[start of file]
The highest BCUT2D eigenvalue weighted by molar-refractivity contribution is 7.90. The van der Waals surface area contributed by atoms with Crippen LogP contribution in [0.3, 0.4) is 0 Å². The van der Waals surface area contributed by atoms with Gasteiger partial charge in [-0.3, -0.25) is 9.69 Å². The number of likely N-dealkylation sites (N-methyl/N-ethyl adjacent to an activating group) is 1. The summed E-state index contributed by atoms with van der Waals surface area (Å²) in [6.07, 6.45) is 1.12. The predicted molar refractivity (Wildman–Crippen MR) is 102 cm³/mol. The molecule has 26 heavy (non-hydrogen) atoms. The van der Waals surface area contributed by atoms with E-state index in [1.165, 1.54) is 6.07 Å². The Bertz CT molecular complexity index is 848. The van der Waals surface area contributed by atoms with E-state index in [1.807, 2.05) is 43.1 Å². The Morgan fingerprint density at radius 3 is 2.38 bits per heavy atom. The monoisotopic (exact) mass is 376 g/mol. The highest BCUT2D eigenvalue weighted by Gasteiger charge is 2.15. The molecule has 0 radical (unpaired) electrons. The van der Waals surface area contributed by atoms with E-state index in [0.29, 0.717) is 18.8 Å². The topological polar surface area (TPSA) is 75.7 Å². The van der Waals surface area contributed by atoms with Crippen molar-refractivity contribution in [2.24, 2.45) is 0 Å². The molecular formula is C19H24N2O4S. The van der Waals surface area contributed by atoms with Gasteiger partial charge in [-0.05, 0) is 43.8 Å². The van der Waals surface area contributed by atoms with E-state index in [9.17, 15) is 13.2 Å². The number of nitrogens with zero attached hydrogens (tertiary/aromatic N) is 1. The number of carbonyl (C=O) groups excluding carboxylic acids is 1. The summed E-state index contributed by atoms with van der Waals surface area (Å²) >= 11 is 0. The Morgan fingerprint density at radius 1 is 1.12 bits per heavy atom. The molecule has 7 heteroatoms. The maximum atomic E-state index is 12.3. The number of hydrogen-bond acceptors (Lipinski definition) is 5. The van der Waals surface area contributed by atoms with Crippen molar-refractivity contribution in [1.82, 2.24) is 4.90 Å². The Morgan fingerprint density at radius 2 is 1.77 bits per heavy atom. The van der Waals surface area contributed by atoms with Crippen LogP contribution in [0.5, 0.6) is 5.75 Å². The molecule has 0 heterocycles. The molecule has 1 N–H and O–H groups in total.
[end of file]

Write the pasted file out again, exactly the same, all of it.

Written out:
The highest BCUT2D eigenvalue weighted by molar-refractivity contribution is 7.90. The van der Waals surface area contributed by atoms with Crippen LogP contribution in [0.3, 0.4) is 0 Å². The van der Waals surface area contributed by atoms with Gasteiger partial charge in [-0.3, -0.25) is 9.69 Å². The number of likely N-dealkylation sites (N-methyl/N-ethyl adjacent to an activating group) is 1. The summed E-state index contributed by atoms with van der Waals surface area (Å²) in [6.07, 6.45) is 1.12. The predicted molar refractivity (Wildman–Crippen MR) is 102 cm³/mol. The molecule has 26 heavy (non-hydrogen) atoms. The van der Waals surface area contributed by atoms with E-state index in [1.165, 1.54) is 6.07 Å². The Bertz CT molecular complexity index is 848. The van der Waals surface area contributed by atoms with E-state index in [1.807, 2.05) is 43.1 Å². The Morgan fingerprint density at radius 3 is 2.38 bits per heavy atom. The monoisotopic (exact) mass is 376 g/mol. The highest BCUT2D eigenvalue weighted by Gasteiger charge is 2.15. The molecule has 0 radical (unpaired) electrons. The van der Waals surface area contributed by atoms with E-state index in [0.29, 0.717) is 18.8 Å². The topological polar surface area (TPSA) is 75.7 Å². The van der Waals surface area contributed by atoms with Crippen molar-refractivity contribution in [2.24, 2.45) is 0 Å². The molecular formula is C19H24N2O4S. The van der Waals surface area contributed by atoms with Gasteiger partial charge in [-0.05, 0) is 43.8 Å². The van der Waals surface area contributed by atoms with E-state index in [9.17, 15) is 13.2 Å². The number of nitrogens with zero attached hydrogens (tertiary/aromatic N) is 1. The number of carbonyl (C=O) groups excluding carboxylic acids is 1. The summed E-state index contributed by atoms with van der Waals surface area (Å²) >= 11 is 0. The Morgan fingerprint density at radius 1 is 1.12 bits per heavy atom. The molecule has 7 heteroatoms. The maximum atomic E-state index is 12.3. The number of hydrogen-bond acceptors (Lipinski definition) is 5. The van der Waals surface area contributed by atoms with Crippen molar-refractivity contribution in [1.82, 2.24) is 4.90 Å². The Morgan fingerprint density at radius 2 is 1.77 bits per heavy atom. The van der Waals surface area contributed by atoms with Crippen LogP contribution in [0.5, 0.6) is 5.75 Å². The molecule has 0 heterocycles. The molecule has 1 N–H and O–H groups in total.